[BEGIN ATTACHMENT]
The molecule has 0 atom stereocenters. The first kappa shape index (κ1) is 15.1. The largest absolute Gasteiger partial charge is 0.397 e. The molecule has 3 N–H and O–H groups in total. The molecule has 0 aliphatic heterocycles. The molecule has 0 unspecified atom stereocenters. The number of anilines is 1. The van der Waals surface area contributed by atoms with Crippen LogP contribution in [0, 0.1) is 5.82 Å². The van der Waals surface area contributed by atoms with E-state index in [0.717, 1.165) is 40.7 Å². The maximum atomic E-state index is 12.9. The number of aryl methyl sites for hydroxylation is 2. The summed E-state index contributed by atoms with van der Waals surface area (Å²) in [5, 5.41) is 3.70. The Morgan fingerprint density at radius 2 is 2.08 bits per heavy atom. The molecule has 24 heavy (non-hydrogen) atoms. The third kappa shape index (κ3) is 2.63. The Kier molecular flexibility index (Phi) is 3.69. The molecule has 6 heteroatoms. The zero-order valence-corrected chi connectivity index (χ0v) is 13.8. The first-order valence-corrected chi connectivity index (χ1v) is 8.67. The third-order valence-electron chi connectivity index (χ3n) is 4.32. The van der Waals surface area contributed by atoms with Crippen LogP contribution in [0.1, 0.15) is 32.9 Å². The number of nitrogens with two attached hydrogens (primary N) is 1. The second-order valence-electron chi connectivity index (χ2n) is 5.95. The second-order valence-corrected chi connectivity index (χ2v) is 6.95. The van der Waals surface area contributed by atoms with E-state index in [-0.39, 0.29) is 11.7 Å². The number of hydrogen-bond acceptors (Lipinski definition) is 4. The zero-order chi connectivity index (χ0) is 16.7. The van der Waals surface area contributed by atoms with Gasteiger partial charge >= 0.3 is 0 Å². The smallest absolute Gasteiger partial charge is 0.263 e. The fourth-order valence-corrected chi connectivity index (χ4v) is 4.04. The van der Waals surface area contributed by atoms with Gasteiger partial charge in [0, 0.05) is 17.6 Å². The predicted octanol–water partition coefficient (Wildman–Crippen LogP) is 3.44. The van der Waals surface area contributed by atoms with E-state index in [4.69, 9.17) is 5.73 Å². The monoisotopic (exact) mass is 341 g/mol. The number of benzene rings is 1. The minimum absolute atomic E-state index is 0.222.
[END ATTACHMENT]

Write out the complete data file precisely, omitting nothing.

The molecule has 0 atom stereocenters. The first kappa shape index (κ1) is 15.1. The largest absolute Gasteiger partial charge is 0.397 e. The molecule has 3 N–H and O–H groups in total. The molecule has 0 aliphatic heterocycles. The molecule has 0 unspecified atom stereocenters. The number of anilines is 1. The van der Waals surface area contributed by atoms with Crippen LogP contribution in [0, 0.1) is 5.82 Å². The van der Waals surface area contributed by atoms with E-state index in [0.717, 1.165) is 40.7 Å². The maximum atomic E-state index is 12.9. The number of aryl methyl sites for hydroxylation is 2. The summed E-state index contributed by atoms with van der Waals surface area (Å²) in [5, 5.41) is 3.70. The Morgan fingerprint density at radius 2 is 2.08 bits per heavy atom. The molecule has 24 heavy (non-hydrogen) atoms. The third kappa shape index (κ3) is 2.63. The Kier molecular flexibility index (Phi) is 3.69. The molecule has 6 heteroatoms. The zero-order valence-corrected chi connectivity index (χ0v) is 13.8. The first-order valence-corrected chi connectivity index (χ1v) is 8.67. The third-order valence-electron chi connectivity index (χ3n) is 4.32. The van der Waals surface area contributed by atoms with Crippen LogP contribution in [0.1, 0.15) is 32.9 Å². The number of nitrogens with two attached hydrogens (primary N) is 1. The second-order valence-electron chi connectivity index (χ2n) is 5.95. The second-order valence-corrected chi connectivity index (χ2v) is 6.95. The van der Waals surface area contributed by atoms with E-state index in [-0.39, 0.29) is 11.7 Å². The number of hydrogen-bond acceptors (Lipinski definition) is 4. The zero-order chi connectivity index (χ0) is 16.7. The van der Waals surface area contributed by atoms with Gasteiger partial charge >= 0.3 is 0 Å². The smallest absolute Gasteiger partial charge is 0.263 e. The fourth-order valence-corrected chi connectivity index (χ4v) is 4.04. The van der Waals surface area contributed by atoms with Gasteiger partial charge in [0, 0.05) is 17.6 Å². The predicted octanol–water partition coefficient (Wildman–Crippen LogP) is 3.44. The van der Waals surface area contributed by atoms with E-state index in [4.69, 9.17) is 5.73 Å². The monoisotopic (exact) mass is 341 g/mol. The number of benzene rings is 1. The minimum absolute atomic E-state index is 0.222.